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8 Ways to Cut Down your Childs Sugar Intake

posted May 25, 2015, 9:25 PM by Drink Blocks   [ updated May 25, 2015, 9:38 PM ]

Reducing the amount of sugar your child consumes is a good idea, whether he has symptoms or not. In this age where Childhood Obesity is on the rise and  early onset of Childhood Type 2 Diabetes, having Healthy Kids is the wish and goal of every parent.   Here are some simple changes you can make.

1. Swap sugar.

“We as parents need to look at smart substitutions because we know that our kids are going to be drawn towards what their peers are eating,” said Jessica Crandall, a registered dietitian and spokesperson for the Academy of Nutrition and Dietetics.

So instead of ice cream, freeze plain Greek yogurt and add fresh fruit or use applesauce instead of sugar when baking.


2. Nix the juice.

Even if the juice box says “100 percent juice,” “organic” or “no sugar added,” it doesn’t mean it’s healthy. In fact, a typical juice pouch has about 22 grams of sugar. Offer water or seltzer instead and add slices of cucumber, berries or orange to taste.


3. Cut down on other liquid sugar too.

Soda is an obvious one, but sugar can also show up in orange juice, sports drinks and smoothies. Even if your child plays sports, water should be enough to rehydrate.


4. Read labels for sneaky sugars.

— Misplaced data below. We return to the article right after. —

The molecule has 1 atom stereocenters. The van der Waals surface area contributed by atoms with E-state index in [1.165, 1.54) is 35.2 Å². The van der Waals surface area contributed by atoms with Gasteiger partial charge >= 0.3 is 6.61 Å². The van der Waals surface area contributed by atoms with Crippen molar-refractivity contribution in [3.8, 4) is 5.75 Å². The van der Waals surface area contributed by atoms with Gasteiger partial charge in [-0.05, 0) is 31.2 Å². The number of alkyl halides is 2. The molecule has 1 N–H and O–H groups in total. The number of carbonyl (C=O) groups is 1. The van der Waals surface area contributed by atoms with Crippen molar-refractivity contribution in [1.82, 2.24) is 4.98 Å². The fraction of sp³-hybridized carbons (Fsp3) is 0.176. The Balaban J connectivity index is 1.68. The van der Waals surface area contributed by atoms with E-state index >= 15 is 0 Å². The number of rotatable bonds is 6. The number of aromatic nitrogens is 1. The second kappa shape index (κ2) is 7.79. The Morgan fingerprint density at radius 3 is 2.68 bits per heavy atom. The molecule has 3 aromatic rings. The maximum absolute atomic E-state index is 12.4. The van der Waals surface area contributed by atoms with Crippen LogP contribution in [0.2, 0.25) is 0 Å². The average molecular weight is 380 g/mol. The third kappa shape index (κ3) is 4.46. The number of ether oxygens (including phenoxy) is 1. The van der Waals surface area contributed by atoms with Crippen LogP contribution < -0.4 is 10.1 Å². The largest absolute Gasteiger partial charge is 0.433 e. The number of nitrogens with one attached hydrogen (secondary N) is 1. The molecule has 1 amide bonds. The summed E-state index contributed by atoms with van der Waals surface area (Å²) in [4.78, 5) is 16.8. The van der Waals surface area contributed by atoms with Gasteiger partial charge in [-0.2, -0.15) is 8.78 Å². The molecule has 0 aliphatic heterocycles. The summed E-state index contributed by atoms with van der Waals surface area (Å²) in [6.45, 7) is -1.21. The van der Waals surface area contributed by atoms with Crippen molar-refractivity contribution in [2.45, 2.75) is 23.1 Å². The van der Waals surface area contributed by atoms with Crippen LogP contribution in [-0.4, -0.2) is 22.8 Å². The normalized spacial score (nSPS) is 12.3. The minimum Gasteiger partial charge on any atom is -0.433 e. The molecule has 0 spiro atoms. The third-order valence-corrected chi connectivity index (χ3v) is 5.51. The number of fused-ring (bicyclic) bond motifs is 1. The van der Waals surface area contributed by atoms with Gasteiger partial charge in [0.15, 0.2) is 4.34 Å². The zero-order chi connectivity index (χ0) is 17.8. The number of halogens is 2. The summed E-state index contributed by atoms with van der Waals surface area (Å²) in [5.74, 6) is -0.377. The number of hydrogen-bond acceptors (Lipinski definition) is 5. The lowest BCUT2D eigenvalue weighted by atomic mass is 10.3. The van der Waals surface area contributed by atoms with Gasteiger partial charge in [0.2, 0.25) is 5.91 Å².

The FDA has proposed new food labels to include a line for added sugars, but in the meantime, take a good look at labels. Sugar can hide in unsuspecting foods like pasta sauce, pre-packaged oatmeal, salad dressing, processed foods, and cereal. In fact, a recent report by the Environmental Working Group shows kids’ cereals have 40 percent more sugar than adults’.


5. Be careful about healthy alternatives.

You might think honey and agave are better choices but just because it’s natural, doesn’t mean it’s healthier. Get creative with vanilla extract, cinnamon or nutmeg. Instead of syrup, top pancakes with fresh fruit or almond butter.

“You’re adding flavor without just dumping sugar into it,” Crandall said.


6. Take it slow.

Your kids might not take well to drastic changes in their diets, but if you make it gradual, they’ll eventually come around. Mix a low-sugar cereal with their favorite one until they get used to it. Or buy one less bag of cookies and replace it with a pint of blueberries each week.


7. Teach healthy eating.

It’s important that your kids love how healthy food tastes rather than forcing them to eat it.

“It’s not just about controlling their environment, it’s about teaching them healthier habits so they start engaging in them on their own,” Crandall said.


8. Voice your opinion.

The new school standards for meal programs will help cut down on sugar and some schools even have “sugar-free” campuses. You can advocate for healthier options at your child’s school by supporting initiatives and advocating for healthier options in the cafeteria, vending machines and events.




Original Article from Fox News writer Julie Revelant - http://goo.gl/LO06Ub





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